Why Your Business Should Actively Network

Building and sustaining connections is essential in enabling SMEs to maintain and improve their business development objectives. But why do so many believe they don’t know how to go about it?

Research undertaken by the Business Schools within the Universities of Surrey and Greenwich shows that SMEs devote less time in creating these networks than larger organisations.

The report, ‘Generating Social Capital’, highlights the importance of generating networks and valuable connections.

What is social capital?

You can define social capital as the number of useful connections you make with other people. People with large networks of friends and acquaintances have lots of social capital, whereas those with small networks have little.

Networking, both off and online, is always beneficial for SMEs; the larger your network, the greater the number of approaches or referrals you receive.

But while SMEs recognise the importance of both online and offline networking, some still look upon social media as a necessary evil, even though it could be hurting their business opportunities.

The age of online networking

A high percentage of SMEs believe that social media should never become a substitute for face-to-face networking and events, with approximately two-thirds dedicating one to six hours a week on this activity.

However, the research suggests that SMEs who frequently engage with social media can steadily boost their profiles to compete with larger organisations successfully.

The challenge facing SMEs is how best to integrate their online and offline activities to complement their business and generate social capital. Professor Mark Saunders of the University of Surrey states that “The research conducted shows that SMEs must be more strategic when engaging in online and offline activities to maximise their effectiveness and avoid plummeting into a trap of time-wasting.”

Sir Michael Snyder, who commissioned the research, added: “Developing a strategy that includes both online and offline activities is vital to the business development of SMEs.”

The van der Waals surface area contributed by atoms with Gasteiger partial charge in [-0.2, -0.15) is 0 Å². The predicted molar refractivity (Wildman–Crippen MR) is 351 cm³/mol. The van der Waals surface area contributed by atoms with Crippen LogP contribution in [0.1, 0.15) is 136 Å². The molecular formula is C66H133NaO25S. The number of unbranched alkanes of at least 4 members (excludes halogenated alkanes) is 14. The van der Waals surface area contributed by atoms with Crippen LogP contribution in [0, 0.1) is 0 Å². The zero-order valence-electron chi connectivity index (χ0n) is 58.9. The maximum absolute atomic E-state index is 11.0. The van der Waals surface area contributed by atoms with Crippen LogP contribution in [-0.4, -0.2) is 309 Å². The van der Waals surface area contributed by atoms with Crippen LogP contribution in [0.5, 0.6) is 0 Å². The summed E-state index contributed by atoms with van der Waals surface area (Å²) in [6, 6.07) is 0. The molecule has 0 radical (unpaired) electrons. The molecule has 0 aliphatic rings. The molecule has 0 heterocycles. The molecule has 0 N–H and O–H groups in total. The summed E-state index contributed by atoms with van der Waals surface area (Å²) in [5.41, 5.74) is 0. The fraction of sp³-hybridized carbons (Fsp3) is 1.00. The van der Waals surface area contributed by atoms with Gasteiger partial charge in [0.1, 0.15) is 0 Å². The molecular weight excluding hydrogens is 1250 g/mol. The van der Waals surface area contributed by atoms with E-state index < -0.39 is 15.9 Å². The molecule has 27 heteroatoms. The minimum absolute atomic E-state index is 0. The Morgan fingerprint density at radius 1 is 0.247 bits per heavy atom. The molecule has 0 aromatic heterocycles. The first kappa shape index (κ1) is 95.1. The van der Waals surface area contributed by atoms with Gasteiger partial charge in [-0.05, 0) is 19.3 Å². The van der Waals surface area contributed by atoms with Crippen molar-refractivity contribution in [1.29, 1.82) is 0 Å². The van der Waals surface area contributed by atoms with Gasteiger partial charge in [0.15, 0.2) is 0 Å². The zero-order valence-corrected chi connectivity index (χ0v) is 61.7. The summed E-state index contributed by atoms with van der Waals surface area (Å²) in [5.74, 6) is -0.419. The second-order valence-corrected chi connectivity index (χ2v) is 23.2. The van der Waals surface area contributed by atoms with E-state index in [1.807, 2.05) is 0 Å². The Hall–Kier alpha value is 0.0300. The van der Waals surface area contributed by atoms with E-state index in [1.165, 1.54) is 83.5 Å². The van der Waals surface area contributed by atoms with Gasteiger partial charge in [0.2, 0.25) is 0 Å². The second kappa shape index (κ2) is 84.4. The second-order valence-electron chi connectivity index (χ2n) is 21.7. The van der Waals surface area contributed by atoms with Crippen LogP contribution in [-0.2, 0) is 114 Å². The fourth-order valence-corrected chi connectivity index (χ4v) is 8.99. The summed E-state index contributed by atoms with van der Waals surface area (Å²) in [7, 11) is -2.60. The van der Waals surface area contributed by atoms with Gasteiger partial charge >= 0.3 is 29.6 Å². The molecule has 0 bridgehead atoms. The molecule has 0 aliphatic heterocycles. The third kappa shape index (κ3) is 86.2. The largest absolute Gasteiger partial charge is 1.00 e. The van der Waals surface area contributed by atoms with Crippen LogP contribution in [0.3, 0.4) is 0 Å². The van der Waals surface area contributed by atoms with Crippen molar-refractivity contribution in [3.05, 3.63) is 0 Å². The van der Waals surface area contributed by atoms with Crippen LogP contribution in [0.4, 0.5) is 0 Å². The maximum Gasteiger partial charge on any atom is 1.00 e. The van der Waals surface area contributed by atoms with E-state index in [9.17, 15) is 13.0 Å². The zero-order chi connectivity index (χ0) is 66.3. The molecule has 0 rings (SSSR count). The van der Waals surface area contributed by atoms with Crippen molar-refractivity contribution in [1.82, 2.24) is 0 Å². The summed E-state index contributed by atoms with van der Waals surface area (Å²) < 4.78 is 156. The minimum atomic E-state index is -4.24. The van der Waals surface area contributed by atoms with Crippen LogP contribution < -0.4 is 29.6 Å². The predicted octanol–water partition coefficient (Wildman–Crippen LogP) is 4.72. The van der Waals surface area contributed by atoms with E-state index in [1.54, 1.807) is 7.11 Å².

How to be a great networker


There are a few key ways in which small businesses can be more effective when it comes to networking, both face-to-face and online:

  1. Don’t be an ‘event junkie’: Be selective about which events you attend by having a clear strategy. If it’s not going to help you move towards the goals you’ve outlined – either by learning something new or connecting with someone important – it probably isn’t worth your time. If you’re unsure, you can always ask a member of your team to go on your behalf.
  2. Blend traditional face-to-face networking with online networking: Use events and meetings as opportunities to build online connections; be sure to catch the name of everyone you meet and spend half an hour the following day connecting with them on LinkedIn or Facebook. They’re much more likely to remember you the day after meeting you, so you have a higher chance they’ll accept your request.
  3. Broaden your reach by networking with some different communities: Go to events that expand beyond your current expertise; that way, you’ll find new people outside of your professional bubble so that you can expand your network even further.
  4. Start a conversation: It’s more likely that someone will remember a person with plenty of personality than someone who is all business. Encourage people you meet to talk about their interests; it makes for a fantastic ice-breaker the next time you meet and makes you memorable.
  5. Keep track of opportunities that your network produces: Tracking where opportunities are coming from will give you an insight into which areas of your network are most beneficial to your business. You should spend the majority of your times on areas of your network that generate the most opportunities, which gives you a priority when you attend networking events that follow.

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